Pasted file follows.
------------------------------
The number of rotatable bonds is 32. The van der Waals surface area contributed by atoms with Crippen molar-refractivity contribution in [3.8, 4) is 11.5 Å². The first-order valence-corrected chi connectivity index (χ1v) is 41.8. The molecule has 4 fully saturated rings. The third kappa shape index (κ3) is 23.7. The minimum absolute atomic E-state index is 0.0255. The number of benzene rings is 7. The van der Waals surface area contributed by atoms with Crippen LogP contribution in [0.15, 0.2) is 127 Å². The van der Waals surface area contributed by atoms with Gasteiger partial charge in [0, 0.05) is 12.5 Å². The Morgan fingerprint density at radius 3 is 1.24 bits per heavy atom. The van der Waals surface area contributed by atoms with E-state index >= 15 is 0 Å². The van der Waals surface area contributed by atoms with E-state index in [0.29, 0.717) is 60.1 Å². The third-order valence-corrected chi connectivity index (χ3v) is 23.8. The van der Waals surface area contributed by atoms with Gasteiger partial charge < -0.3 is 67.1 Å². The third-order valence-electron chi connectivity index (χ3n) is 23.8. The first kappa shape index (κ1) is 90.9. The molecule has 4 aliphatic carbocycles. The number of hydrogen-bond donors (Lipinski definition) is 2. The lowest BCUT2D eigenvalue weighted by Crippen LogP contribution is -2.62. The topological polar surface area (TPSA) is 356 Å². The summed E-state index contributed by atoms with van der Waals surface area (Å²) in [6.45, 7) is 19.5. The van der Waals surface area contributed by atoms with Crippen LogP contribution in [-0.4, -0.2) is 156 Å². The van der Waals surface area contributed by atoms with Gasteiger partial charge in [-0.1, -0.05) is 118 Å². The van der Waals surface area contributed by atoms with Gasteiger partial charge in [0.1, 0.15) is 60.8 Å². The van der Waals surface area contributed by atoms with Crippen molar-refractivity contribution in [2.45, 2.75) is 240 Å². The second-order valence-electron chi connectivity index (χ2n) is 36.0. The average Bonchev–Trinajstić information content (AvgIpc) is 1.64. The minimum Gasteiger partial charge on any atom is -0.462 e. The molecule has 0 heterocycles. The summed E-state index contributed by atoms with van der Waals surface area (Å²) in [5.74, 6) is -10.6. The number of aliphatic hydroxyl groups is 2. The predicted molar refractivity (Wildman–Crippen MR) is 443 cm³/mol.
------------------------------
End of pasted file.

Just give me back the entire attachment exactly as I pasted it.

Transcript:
The number of rotatable bonds is 32. The van der Waals surface area contributed by atoms with Crippen molar-refractivity contribution in [3.8, 4) is 11.5 Å². The first-order valence-corrected chi connectivity index (χ1v) is 41.8. The molecule has 4 fully saturated rings. The third kappa shape index (κ3) is 23.7. The minimum absolute atomic E-state index is 0.0255. The number of benzene rings is 7. The van der Waals surface area contributed by atoms with Crippen LogP contribution in [0.15, 0.2) is 127 Å². The van der Waals surface area contributed by atoms with Gasteiger partial charge in [0, 0.05) is 12.5 Å². The Morgan fingerprint density at radius 3 is 1.24 bits per heavy atom. The van der Waals surface area contributed by atoms with E-state index >= 15 is 0 Å². The van der Waals surface area contributed by atoms with E-state index in [0.29, 0.717) is 60.1 Å². The third-order valence-corrected chi connectivity index (χ3v) is 23.8. The van der Waals surface area contributed by atoms with Gasteiger partial charge < -0.3 is 67.1 Å². The third-order valence-electron chi connectivity index (χ3n) is 23.8. The first kappa shape index (κ1) is 90.9. The molecule has 4 aliphatic carbocycles. The number of hydrogen-bond donors (Lipinski definition) is 2. The lowest BCUT2D eigenvalue weighted by Crippen LogP contribution is -2.62. The topological polar surface area (TPSA) is 356 Å². The summed E-state index contributed by atoms with van der Waals surface area (Å²) in [6.45, 7) is 19.5. The van der Waals surface area contributed by atoms with Crippen LogP contribution in [-0.4, -0.2) is 156 Å². The van der Waals surface area contributed by atoms with Gasteiger partial charge in [-0.1, -0.05) is 118 Å². The van der Waals surface area contributed by atoms with Gasteiger partial charge in [0.1, 0.15) is 60.8 Å². The van der Waals surface area contributed by atoms with Crippen molar-refractivity contribution in [2.45, 2.75) is 240 Å². The second-order valence-electron chi connectivity index (χ2n) is 36.0. The average Bonchev–Trinajstić information content (AvgIpc) is 1.64. The minimum Gasteiger partial charge on any atom is -0.462 e. The molecule has 0 heterocycles. The summed E-state index contributed by atoms with van der Waals surface area (Å²) in [5.74, 6) is -10.6. The number of aliphatic hydroxyl groups is 2. The predicted molar refractivity (Wildman–Crippen MR) is 443 cm³/mol.